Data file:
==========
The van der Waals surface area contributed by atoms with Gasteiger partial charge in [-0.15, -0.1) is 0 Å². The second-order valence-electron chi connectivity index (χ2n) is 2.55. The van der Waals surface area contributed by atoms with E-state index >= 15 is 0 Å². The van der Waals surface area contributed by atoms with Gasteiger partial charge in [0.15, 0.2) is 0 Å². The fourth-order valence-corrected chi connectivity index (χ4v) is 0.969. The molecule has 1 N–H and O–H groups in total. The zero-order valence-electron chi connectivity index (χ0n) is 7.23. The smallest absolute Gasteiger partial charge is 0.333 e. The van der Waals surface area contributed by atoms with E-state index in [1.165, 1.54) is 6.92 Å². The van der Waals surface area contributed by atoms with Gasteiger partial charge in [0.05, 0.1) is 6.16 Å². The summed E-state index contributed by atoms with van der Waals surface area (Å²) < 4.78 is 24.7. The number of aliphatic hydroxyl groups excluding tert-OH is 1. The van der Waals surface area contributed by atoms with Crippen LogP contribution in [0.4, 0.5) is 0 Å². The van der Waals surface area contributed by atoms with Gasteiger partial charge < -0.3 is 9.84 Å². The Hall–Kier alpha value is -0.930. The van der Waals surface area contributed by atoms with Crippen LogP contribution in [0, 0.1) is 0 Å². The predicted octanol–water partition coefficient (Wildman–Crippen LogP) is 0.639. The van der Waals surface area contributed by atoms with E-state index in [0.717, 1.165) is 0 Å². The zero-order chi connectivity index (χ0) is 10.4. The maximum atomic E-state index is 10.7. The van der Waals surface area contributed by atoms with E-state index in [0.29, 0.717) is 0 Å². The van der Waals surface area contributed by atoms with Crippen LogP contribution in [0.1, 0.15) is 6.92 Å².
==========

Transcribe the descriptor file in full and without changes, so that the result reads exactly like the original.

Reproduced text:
The van der Waals surface area contributed by atoms with Gasteiger partial charge in [-0.15, -0.1) is 0 Å². The second-order valence-electron chi connectivity index (χ2n) is 2.55. The van der Waals surface area contributed by atoms with E-state index >= 15 is 0 Å². The van der Waals surface area contributed by atoms with Gasteiger partial charge in [0.15, 0.2) is 0 Å². The fourth-order valence-corrected chi connectivity index (χ4v) is 0.969. The molecule has 1 N–H and O–H groups in total. The zero-order valence-electron chi connectivity index (χ0n) is 7.23. The smallest absolute Gasteiger partial charge is 0.333 e. The van der Waals surface area contributed by atoms with E-state index in [1.165, 1.54) is 6.92 Å². The van der Waals surface area contributed by atoms with Gasteiger partial charge in [0.05, 0.1) is 6.16 Å². The summed E-state index contributed by atoms with van der Waals surface area (Å²) < 4.78 is 24.7. The number of aliphatic hydroxyl groups excluding tert-OH is 1. The van der Waals surface area contributed by atoms with Crippen LogP contribution in [0.4, 0.5) is 0 Å². The van der Waals surface area contributed by atoms with Gasteiger partial charge < -0.3 is 9.84 Å². The Hall–Kier alpha value is -0.930. The van der Waals surface area contributed by atoms with Crippen LogP contribution in [0, 0.1) is 0 Å². The predicted octanol–water partition coefficient (Wildman–Crippen LogP) is 0.639. The van der Waals surface area contributed by atoms with E-state index in [0.717, 1.165) is 0 Å². The zero-order chi connectivity index (χ0) is 10.4. The maximum atomic E-state index is 10.7. The van der Waals surface area contributed by atoms with E-state index in [0.29, 0.717) is 0 Å². The van der Waals surface area contributed by atoms with Crippen LogP contribution in [0.1, 0.15) is 6.92 Å².